As soon as one chapter closes, another one opens.... Truly the end of an era, but my beloved s/v MONGO has been sold in Opua, New Zealand and I have flown back to California and purchased the Cal 2-29 "Sleepy II", which is to be renamed. Total transition time? 2 weeks from final sale of MONGO in Opua to signing of papers on Sleepy II in Alameda. Had a killer four months in New Zealand, but ultra-stoked to be back in the Bay and pursuing all that life has to offer on the left coast. Stay tuned, a lot more to come as I prepare this Cal for it's first journey to Mexico this fall and update the blog with more from my time in New Zealand, the Moth Worlds in Australia in January and upcoming adventures including this summer's "TransAtlantic Race", another Hawaii return delivery, September's Big Boat Series and probably the Baja Ha-Ha in October. Much more soon.

The new whip - Another fine Bill Lapworth-design built by Cal Yachts. 1975 Cal 2-29 "Sleepy II", lying Alameda, CA. Lovingly owned by the same couple since she was nearly new, Sleepy II has spent most of her life under a full cover, only seeing the light of day on weekend sails. As a result, she looks almost like new inside and out and runs like new with her low-hour Universal 3-cylinder diesel. Once again, California provides and i've scooped up another clean small cruising boat well capable of going places. This little boat has absolutely no idea what is about to happen to it...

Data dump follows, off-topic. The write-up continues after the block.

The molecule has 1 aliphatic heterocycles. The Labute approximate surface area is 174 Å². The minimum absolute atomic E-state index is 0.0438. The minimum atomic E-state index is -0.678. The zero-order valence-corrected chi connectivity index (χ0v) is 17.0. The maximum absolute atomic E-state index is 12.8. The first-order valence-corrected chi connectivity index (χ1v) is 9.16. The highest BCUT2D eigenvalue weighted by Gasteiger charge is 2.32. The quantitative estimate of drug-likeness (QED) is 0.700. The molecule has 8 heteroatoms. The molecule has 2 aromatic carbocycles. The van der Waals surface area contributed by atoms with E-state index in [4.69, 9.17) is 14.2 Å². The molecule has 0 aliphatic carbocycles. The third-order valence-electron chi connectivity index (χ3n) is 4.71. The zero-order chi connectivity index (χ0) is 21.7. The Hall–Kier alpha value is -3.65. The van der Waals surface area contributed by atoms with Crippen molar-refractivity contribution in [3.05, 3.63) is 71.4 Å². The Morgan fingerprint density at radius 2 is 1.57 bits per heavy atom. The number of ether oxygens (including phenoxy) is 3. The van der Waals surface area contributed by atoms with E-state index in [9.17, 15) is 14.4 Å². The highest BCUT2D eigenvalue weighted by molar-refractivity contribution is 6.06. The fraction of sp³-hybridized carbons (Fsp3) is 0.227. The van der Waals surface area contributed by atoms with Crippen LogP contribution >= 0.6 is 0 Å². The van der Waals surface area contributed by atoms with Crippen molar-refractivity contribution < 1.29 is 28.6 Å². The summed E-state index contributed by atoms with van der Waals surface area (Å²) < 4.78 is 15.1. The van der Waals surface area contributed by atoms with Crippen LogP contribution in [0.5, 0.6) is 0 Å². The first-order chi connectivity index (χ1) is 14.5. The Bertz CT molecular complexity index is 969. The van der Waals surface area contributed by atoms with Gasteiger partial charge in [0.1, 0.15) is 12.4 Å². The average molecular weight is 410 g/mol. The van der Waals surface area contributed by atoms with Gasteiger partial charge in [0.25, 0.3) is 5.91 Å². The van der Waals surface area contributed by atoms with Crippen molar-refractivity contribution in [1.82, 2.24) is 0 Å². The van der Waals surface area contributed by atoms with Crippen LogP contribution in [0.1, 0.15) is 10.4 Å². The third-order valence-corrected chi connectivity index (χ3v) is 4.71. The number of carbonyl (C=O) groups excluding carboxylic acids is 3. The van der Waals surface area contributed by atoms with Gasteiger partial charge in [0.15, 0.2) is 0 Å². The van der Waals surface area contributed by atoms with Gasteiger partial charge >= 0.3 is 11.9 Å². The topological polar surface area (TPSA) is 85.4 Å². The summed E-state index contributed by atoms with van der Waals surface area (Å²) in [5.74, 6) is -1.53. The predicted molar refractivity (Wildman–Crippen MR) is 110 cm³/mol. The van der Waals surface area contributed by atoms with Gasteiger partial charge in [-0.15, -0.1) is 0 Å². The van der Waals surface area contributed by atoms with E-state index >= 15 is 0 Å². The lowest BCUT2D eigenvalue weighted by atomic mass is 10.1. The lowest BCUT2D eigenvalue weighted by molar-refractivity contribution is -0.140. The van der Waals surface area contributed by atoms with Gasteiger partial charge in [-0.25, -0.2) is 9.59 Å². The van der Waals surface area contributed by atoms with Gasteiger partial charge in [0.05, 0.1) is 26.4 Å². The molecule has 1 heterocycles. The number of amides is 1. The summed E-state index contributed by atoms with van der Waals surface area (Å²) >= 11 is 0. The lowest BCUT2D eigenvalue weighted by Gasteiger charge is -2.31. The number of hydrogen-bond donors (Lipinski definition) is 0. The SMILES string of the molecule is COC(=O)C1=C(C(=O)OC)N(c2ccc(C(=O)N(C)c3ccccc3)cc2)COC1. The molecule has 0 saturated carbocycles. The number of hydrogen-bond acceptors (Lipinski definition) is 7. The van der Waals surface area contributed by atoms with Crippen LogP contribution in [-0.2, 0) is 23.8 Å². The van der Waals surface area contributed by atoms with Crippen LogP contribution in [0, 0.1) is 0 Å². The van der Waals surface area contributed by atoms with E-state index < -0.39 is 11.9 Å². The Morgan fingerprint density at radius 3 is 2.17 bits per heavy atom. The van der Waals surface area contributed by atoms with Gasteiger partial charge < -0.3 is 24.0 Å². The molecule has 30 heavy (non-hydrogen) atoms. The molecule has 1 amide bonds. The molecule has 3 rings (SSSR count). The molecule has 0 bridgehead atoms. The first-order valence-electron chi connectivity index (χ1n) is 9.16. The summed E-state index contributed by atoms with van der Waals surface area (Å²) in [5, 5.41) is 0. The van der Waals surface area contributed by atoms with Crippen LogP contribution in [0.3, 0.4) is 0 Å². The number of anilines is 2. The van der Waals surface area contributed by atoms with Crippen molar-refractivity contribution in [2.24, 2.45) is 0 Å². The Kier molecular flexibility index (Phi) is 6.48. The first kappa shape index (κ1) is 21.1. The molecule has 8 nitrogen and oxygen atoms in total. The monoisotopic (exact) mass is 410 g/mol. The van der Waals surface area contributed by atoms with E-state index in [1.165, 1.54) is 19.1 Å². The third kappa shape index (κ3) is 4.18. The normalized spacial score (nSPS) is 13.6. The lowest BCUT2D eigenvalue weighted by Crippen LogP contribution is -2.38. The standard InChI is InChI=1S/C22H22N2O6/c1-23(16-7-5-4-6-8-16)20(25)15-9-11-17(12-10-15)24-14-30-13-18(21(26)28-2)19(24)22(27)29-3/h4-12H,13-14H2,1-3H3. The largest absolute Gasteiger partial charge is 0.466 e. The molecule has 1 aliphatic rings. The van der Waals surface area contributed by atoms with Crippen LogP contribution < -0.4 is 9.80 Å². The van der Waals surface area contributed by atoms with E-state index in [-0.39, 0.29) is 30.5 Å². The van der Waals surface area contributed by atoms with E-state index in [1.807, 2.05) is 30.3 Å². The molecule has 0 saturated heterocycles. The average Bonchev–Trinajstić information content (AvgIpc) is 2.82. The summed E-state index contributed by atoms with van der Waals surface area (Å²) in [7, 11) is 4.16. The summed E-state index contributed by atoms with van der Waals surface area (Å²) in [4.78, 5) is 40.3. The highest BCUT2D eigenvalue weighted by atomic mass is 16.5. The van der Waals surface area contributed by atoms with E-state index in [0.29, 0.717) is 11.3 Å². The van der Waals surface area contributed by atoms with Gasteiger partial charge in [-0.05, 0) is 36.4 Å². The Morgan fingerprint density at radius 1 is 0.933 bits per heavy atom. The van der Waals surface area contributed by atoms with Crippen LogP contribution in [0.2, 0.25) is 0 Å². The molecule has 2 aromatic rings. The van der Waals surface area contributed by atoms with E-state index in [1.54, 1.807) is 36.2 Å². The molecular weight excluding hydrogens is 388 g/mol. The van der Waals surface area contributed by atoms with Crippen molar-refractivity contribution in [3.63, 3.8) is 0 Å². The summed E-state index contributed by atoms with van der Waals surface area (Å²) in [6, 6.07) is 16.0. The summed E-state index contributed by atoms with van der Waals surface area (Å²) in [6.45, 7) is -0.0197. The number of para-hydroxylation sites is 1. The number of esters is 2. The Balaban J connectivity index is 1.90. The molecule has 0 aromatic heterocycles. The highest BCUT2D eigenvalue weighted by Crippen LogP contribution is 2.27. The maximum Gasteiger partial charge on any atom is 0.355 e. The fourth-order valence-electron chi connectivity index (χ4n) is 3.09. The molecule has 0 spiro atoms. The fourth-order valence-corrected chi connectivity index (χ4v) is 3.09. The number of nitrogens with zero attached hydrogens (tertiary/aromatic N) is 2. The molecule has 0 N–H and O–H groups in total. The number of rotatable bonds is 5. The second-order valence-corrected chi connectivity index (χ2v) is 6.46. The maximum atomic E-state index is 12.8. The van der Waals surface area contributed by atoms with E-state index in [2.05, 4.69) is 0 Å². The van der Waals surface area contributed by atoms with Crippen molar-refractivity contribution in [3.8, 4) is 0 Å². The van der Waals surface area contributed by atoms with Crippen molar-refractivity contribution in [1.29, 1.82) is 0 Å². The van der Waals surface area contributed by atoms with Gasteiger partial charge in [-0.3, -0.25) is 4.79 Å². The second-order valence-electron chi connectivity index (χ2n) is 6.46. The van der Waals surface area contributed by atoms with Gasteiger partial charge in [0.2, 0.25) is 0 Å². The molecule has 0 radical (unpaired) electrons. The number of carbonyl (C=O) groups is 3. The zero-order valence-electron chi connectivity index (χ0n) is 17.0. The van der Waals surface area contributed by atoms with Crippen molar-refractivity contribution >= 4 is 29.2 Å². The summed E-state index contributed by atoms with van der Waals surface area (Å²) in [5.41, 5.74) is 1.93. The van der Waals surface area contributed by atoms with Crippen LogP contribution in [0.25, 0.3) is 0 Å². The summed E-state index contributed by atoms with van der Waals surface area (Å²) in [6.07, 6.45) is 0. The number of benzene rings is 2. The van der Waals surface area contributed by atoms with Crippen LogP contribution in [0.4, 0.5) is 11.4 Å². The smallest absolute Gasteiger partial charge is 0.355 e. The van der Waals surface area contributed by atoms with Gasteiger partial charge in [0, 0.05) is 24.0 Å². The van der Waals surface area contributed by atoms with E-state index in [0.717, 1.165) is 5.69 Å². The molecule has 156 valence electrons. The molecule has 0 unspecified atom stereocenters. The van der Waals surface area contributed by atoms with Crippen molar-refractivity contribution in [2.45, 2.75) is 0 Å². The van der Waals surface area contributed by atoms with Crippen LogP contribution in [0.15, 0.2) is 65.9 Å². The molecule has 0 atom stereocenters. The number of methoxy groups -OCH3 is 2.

The original plan was to sail MONGO to Australia and sell up before returning home to California. Australia ended up being New Zealand, and for the time being, it has become home as well. It took me a long time to get here and now that i'm here i'm in no rush to leave, especailly as we're coming into summer down under. California still lays on the horizon for me, but I have everything that I need in Opua, New Zealand and plan to explore that for a while; with Rebekah, through part-time work, sailing on MONGO and with new Kiwi friends. Home is the sailor.

I have settled right into feeling at home here in Opua, New Zealand. I've found part-time work, am loving cruising New Zealand, have company on MONGO and am happy to explore a daily life in Opua for a while. Picture is of MONGO anchored at Urupukapuka Island, Bay of Islands.